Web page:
“I live in an area of the Chicago’s South Side called South Shore. It’s a gorgeous neighborhood with fantastic architecture, wonderful people and an amazing past and powerful present.
The neighborhood is a predominantly African-American neighborhood, which is comprised of working poor, middle class and wealthy people. It sits on the shores of Lake Michigan and is just south of Hyde Park where the University of Chicago is situated.
This winter has been difficult. It’s been one of the coldest on record and definitely the harshest in recent memory. The only time I can remember a comparable spell was ten days during my first year in Chicago when the mercury didn’t climb above zero degrees Fahrenheit for about ten days. It was cold.
This winter has seen the closing of our local supermarket. The Dominick’s helped feed this community of 49,000 people and ensured the people without cars could simply walk to the store and buy what they needed.
With Safeway foods deciding to close all 72 of their Chicagoland stores we are now officially a “food desert”.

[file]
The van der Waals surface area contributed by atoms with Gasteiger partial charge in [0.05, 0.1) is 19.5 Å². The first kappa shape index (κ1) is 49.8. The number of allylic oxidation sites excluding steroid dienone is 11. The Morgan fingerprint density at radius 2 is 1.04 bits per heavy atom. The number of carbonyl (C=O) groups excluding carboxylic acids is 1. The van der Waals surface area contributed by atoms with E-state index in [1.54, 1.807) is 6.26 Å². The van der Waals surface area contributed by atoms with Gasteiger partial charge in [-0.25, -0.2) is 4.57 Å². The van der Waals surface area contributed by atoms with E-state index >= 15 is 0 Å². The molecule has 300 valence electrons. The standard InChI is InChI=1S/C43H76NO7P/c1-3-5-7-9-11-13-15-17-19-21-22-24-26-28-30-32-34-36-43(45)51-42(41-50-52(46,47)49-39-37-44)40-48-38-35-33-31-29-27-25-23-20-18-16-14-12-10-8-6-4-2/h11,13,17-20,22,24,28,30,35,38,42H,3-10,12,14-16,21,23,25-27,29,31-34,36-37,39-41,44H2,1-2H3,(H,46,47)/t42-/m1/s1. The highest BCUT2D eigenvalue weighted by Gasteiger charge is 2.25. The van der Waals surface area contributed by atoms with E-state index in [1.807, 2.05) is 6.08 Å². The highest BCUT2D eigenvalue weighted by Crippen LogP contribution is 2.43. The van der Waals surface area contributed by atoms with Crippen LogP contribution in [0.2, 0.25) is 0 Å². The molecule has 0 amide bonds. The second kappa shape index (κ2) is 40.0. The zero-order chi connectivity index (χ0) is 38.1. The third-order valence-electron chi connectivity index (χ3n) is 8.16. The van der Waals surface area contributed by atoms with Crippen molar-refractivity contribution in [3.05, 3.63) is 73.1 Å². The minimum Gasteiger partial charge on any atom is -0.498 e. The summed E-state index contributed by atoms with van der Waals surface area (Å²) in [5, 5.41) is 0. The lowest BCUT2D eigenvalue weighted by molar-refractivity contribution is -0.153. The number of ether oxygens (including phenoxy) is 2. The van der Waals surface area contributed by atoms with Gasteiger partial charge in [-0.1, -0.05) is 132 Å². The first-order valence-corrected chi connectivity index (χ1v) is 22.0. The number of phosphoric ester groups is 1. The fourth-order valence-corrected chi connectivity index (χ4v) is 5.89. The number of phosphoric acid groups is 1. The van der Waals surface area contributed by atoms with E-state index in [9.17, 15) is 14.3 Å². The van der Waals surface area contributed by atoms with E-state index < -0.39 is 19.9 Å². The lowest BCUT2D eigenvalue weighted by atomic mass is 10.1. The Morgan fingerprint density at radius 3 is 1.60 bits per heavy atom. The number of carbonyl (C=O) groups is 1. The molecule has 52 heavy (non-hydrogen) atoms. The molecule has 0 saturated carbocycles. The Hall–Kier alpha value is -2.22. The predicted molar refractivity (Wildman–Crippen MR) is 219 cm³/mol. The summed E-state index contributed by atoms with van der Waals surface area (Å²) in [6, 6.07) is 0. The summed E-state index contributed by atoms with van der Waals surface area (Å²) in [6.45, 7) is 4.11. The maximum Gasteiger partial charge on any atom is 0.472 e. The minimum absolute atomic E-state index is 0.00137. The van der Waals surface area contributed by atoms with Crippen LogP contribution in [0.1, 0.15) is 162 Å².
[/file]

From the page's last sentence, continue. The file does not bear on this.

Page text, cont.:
We are hoping that someone will open a new one but unlike in wealthier communities where new supermarkets are already slated to open, not one buyer has stepped forward yet. Since I moved here in 2005 all the true supermarkets have been shuttered and today we are left with mostly overpriced corner stores to do the shopping. I’m hoping it gets better.
This, in combination with the extreme cold and the unusually high levels of social violence in the community, means that we are facing some real challenges to social stability. The maintenance of high quality businesses, city services, decent housing and social wellness are the cornerstones of a healthy community.
What always amazes me about this community though is how resilient the residents are. They don’t stop because the supermarket closes. As you see in the piece, people find a way to go on.
My goal with this story and the ongoing chronicling of life on the South Side is to give a different view of life in a marginalized community. I hope that movies like this and my @jonlowenstein instagram feed will help people to better understand what daily life is truly like here on Chicago’s South Side and in communities like it all over the United States and the world.
For in every city there are underserved and overlooked communities. We must all take the time to see the potential in every citizen and person. Thanks for checking out the film.”
- Jon Lowenstein